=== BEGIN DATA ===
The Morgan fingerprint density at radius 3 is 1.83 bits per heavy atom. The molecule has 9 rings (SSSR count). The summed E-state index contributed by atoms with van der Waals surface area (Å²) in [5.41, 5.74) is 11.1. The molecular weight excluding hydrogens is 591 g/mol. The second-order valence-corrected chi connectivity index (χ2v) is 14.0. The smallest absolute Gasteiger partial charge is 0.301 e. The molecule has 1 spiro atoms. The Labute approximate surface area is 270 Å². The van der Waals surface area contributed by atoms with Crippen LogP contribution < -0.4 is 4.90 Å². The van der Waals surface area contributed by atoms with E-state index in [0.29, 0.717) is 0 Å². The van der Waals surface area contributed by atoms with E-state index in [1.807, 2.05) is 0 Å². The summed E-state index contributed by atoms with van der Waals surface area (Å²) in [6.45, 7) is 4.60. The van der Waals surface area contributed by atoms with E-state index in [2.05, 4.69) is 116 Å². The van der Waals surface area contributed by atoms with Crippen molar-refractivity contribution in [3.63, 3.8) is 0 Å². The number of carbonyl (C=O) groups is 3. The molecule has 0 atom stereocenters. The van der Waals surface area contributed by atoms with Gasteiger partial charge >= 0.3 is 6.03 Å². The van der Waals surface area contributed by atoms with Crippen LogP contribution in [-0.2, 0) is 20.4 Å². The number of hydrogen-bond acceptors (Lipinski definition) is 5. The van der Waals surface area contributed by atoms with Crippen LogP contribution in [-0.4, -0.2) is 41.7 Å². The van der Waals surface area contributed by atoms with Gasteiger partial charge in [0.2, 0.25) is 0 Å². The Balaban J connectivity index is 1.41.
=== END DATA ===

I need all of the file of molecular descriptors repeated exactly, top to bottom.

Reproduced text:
The Morgan fingerprint density at radius 3 is 1.83 bits per heavy atom. The molecule has 9 rings (SSSR count). The summed E-state index contributed by atoms with van der Waals surface area (Å²) in [5.41, 5.74) is 11.1. The molecular weight excluding hydrogens is 591 g/mol. The second-order valence-corrected chi connectivity index (χ2v) is 14.0. The smallest absolute Gasteiger partial charge is 0.301 e. The molecule has 1 spiro atoms. The Labute approximate surface area is 270 Å². The van der Waals surface area contributed by atoms with Crippen LogP contribution < -0.4 is 4.90 Å². The van der Waals surface area contributed by atoms with E-state index in [0.29, 0.717) is 0 Å². The van der Waals surface area contributed by atoms with E-state index in [1.807, 2.05) is 0 Å². The summed E-state index contributed by atoms with van der Waals surface area (Å²) in [6.45, 7) is 4.60. The van der Waals surface area contributed by atoms with E-state index in [2.05, 4.69) is 116 Å². The van der Waals surface area contributed by atoms with Crippen molar-refractivity contribution in [3.63, 3.8) is 0 Å². The number of carbonyl (C=O) groups is 3. The molecule has 0 atom stereocenters. The van der Waals surface area contributed by atoms with Gasteiger partial charge >= 0.3 is 6.03 Å². The van der Waals surface area contributed by atoms with Crippen LogP contribution in [-0.2, 0) is 20.4 Å². The number of hydrogen-bond acceptors (Lipinski definition) is 5. The van der Waals surface area contributed by atoms with Crippen LogP contribution in [-0.4, -0.2) is 41.7 Å². The van der Waals surface area contributed by atoms with Gasteiger partial charge in [0.2, 0.25) is 0 Å². The Balaban J connectivity index is 1.41.